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Bell should not rush into retirement – England have few alternatives

Posted on | August 23, 2015 | 7 Comments

Although England lost the two London Tests by a landslide, they won the Ashes against the bookmakers’ odds and the judgment of many of us ex-players. It was a series with some exhilarating moments of drama, and we must congratulate Alastair Cook and his men for regaining the urn.

Having said that, there are not many batsmen on either side who have enhanced their reputation. And in this context, it is a concern for me that Ian Bell is considering his future as an international cricketer. My advice would be to do nothing, go away and have a month’s rest; do not make such an important decision when you’re feeling lethargic and out of sorts. Bell should take a holiday – he has time, because England don’t go to the United Arab Emirates until early October – and only then should he ask himself whether he feels like going to the nets. Does he have the hunger, the energy and desire? If not, then call it a day. But it’s a bad time to make a decision now.

If Bell’s appetite has genuinely faded, then we can wave him goodbye and salute him for a good career. In this series he only made three half-centuries, including the two on his home patch which were his best innings. It is not enough from a man with 115 Test caps. At the crease, he was fidgety and looked ill at ease. I was uncomfortable watching him, and I like his batting.

 

But if he could regain some enthusiasm, there are spaces available because of the alarming lack of quality county batsmen pushing for spaces in this England side. People keep talking about Alex Hales as an opener, but he’s a front-foot player. If he goes up against Dale Steyn and Morne Morkel in South Africa, they will eat him for breakfast. There is also Gary Ballance to come back in, perhaps, but only if he bats down the order. He is not a top-three man.

In this series, almost all the batsmen have had issues with concentration, patience and the ability to leave the ball outside off stump. There has been an inability to adapt to any of the variables that make Test cricket so challenging: the moving ball, the state of the pitch, the scoreboard pressure, even a good spell by a particular bowler.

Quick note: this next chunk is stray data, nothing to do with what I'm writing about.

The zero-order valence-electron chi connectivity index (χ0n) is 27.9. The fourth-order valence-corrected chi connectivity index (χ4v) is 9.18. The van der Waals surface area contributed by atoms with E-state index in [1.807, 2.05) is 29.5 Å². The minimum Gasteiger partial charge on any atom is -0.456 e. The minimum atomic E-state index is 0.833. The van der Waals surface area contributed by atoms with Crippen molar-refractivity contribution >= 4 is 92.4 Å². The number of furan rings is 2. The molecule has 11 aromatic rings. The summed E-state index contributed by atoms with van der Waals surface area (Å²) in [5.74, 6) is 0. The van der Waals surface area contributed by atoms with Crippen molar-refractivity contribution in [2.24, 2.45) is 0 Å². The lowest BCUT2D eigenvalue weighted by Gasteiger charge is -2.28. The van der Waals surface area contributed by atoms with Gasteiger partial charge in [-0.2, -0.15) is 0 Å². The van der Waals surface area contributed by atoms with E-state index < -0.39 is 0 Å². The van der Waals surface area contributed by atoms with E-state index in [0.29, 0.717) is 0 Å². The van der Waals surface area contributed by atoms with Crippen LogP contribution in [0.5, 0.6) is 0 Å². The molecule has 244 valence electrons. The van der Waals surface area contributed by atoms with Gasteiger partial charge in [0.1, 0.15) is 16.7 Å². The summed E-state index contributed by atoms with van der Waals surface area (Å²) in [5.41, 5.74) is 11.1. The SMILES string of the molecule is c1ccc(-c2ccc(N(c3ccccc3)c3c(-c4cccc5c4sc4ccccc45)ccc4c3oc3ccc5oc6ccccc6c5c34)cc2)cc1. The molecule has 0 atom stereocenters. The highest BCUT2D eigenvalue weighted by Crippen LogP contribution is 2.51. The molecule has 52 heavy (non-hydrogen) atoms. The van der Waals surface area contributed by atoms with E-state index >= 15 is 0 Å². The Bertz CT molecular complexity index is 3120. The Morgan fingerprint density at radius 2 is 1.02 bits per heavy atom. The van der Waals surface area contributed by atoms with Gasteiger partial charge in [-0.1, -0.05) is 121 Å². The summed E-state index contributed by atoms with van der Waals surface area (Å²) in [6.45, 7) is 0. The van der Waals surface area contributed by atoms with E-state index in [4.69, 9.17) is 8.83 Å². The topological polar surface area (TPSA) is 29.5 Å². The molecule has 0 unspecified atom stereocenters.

None of us want to be churlish when we’ve actually beaten Australia, but even the new coach, Trevor Bayliss, has acknowledged that there are things to work on regarding our batting. We need more consistency as a unit and not just to rely on Cook and Joe Root. These two would walk into any world XI but outside of them, who has done well? The series has been won on the bowling of James Anderson at Cardiff, Anderson and Steve Finn at Edgbaston, and Stuart Broad and Ben Stokes at Trent Bridge. In two of those matches, at awkward moments when the top order was wobbling, Root made 134 at Cardiff and 130 at Trent Bridge.

 

Conversely, Australia’s two wins revolved around Steve Smith, who made a double-hundred at Lord’s and another big score at the Oval. The whole series has been completed in 18 days of cricket, which is ridiculous. I have been advocating four-day Tests for years now, even with over rates of 13 and a half per hour. If we ever went back to 15 or 16 an hour, the games would be over in three days.

For so long, England have unable to solve the opening slot. In county cricket the quality of bowling isn’t that high, so openers can score fairly quickly. When they move up to Test level the bowlers are better so the batsmen get fewer easy balls to hit and are becalmed. Pressure builds on them to score, so they look to hit balls that they shouldn’t be playing at, or they make bad shots and get out.

Lyth had nine innings, and in six of the nine he was undone by shocking shot selection or poor footwork to the new ball. You cannot give your wicket away two‑thirds of the time to top-class bowlers and expect to survive at international level. You have to keep making them bowl you out with good balls.

 

Cook provides the perfect example for the next guy who opens for England. His first thought is to stay in and protect his wicket. He does not go looking to score. He waits til the opposition get fed up of bowling wide, and send down a few balls in what he considers his safe and easy areas. He does not mind if it takes him quite a long time.

England also need more from Jos Buttler, who has an extraordinary shot-playing talent. At times in one-day cricket he is breathtaking. But throughout this Test series, his defence has been naive and lacking footwork. Buttler needs runs to keep his wicketkeeping position because, though his glovework is improving, it is not special. Jonny Bairstow could do just as good a job behind the stumps. But Bairstow and Stokes at No 5 and No 6 also need to harness their attacking talent because they have had some poor dismissals. There is a tough winter coming up and England will need to show resolve as well as dashing intent.

 

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